Friday, 14th August, 2020

[Day 151]

We thought today was going to be an intermediate kind of day but although it started off fairly cloudy, eventually it turned out to be a pleasant summer’s day with a light breeze and the sun eventually breaking through the clouds. We got the letter posted off to Meg’s cousin which was quite an important one as we hope she will be in a position when we make our trip to Chester in about 12 days time. As we have not seen Meg’s cousin for a couple of decades, we suspect there is a lot to catch up on, but after a gap of that period, one never knows how such encounters are going to turn out. Meg had seen a lot of her cousin when she was singing in small opera houses in Austria but we have lived at quite a distance from each other ever since and therefore the opportunities to see each other have been limited. Then we had a further chat in the park with a lady who uses a wheelchair and was looking out for my hat and, not seeing it, assumed we were not there. She found us eventually and we chatted for a while about family history matters. Eventually, we made our way home but we seemed to be running a bit late on everything this morning. We exchanged a few words with our Italian friend down the road but she was busy preparing for visitors. I have to say we had a fairly lazy afternoon – I am sure there were various things in the garden and within the house to which I should have attended but the humidity does make one feel a little disinclined to exert oneself. I had yesterday emailed a friend who was an old colleague to get news of his wife who we knew was going to have an operation. It seems as though as all has turned out well so far as we can tell at this stage, so I was relieved to get this piece of positive news.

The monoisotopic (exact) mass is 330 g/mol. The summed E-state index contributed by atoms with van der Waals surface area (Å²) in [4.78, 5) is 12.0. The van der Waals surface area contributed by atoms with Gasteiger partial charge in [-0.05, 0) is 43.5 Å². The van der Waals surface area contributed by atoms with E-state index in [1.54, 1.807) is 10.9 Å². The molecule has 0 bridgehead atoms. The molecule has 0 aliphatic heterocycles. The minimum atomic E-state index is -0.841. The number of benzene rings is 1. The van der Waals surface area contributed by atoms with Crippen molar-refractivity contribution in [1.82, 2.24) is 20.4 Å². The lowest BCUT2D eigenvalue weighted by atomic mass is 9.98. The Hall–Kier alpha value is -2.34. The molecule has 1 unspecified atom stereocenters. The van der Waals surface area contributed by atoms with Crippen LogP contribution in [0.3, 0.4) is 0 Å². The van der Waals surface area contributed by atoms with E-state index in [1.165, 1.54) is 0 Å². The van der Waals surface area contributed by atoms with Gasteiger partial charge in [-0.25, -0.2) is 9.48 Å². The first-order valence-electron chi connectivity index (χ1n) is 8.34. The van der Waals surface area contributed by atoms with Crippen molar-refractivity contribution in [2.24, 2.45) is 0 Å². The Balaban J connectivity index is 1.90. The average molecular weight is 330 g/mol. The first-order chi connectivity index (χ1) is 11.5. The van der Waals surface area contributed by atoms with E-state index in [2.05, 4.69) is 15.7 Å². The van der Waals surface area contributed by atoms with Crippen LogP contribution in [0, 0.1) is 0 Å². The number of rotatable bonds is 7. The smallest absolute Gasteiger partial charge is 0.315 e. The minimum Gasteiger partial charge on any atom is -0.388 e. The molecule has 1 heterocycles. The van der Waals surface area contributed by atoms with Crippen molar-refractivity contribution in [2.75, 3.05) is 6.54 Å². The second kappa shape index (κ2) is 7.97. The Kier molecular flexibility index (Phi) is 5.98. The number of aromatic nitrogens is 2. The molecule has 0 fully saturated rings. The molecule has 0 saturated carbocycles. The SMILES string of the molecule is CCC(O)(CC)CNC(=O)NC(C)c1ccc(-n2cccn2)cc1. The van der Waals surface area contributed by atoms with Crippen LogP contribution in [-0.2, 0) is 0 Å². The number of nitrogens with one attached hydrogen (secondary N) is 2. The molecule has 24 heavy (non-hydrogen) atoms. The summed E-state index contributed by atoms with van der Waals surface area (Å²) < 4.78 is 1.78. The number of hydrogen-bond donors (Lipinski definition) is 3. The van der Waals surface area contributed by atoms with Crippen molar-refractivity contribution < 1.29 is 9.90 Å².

Occasionally, after I have answered my emails I look at Sky News to see if there are breaking stories (I must add that although I loathe the Rubert Murdoch stranglehold on the media, I am forced to admit that Sky News always seems to get to critical stories way before the BBC which I suspect has been utterly tamed, not to say cowed, by the past few governments) Apparently. Donald Trump was asked a question whether he regretted the fact that he had consistently lied to the American people during his presidency. One would have expected a complete denunciation of the reporter who had had the temerity to ask the question but instead, Donald Trump swerved the question, turned his gaze to another journalist and gave them to chance to ask another question instead, without offering up either an answer or a defence. Extraordinary – shall we see a video clip of this in the next few days? (Not on the BBC I venture to suggest, in view of what I have just been saying above).

I read a fascinating letter in ‘The Times‘ a day or so back, commenting upon the difficulties that the government is facing over ‘A’-levels in which teacher’s assessments are moderated by an algorithm which looks at the past record of the schools, thus ‘baking in’ inequalities. For example, a pupil with high predicted grades but in a school which performed ‘poorly’ the previous year could expect to be downgraded by applying the algorithm. The letter writer in ‘The Times‘ reminded readers that Michael Gove scrapped the system in which A-levels were essentially modular (each year being divided into two semesters) and with AS levels at the end of Year 1 of the sixth form. So, an A-level mark would be the amalgamation of the marks of four semesters of work – but if this system had not been jettisoned, then by the time of the lockdown students would have marks attained for three out of their four semesters. Under these circumstances, it might have been considered quite fair to base the final A-level mark on these three semesters of work rather than four. However, Michael Gove thought that the pattern that we had in the 1950s ought to be the model for the future (i.e. one exam at the end of two years of study) and reflects the way in which some Government ministers think that we should ‘look backwards into the future’. So a lot of the current mess could have been avoided if the existing system had not been tinkered with for essentially political reasons.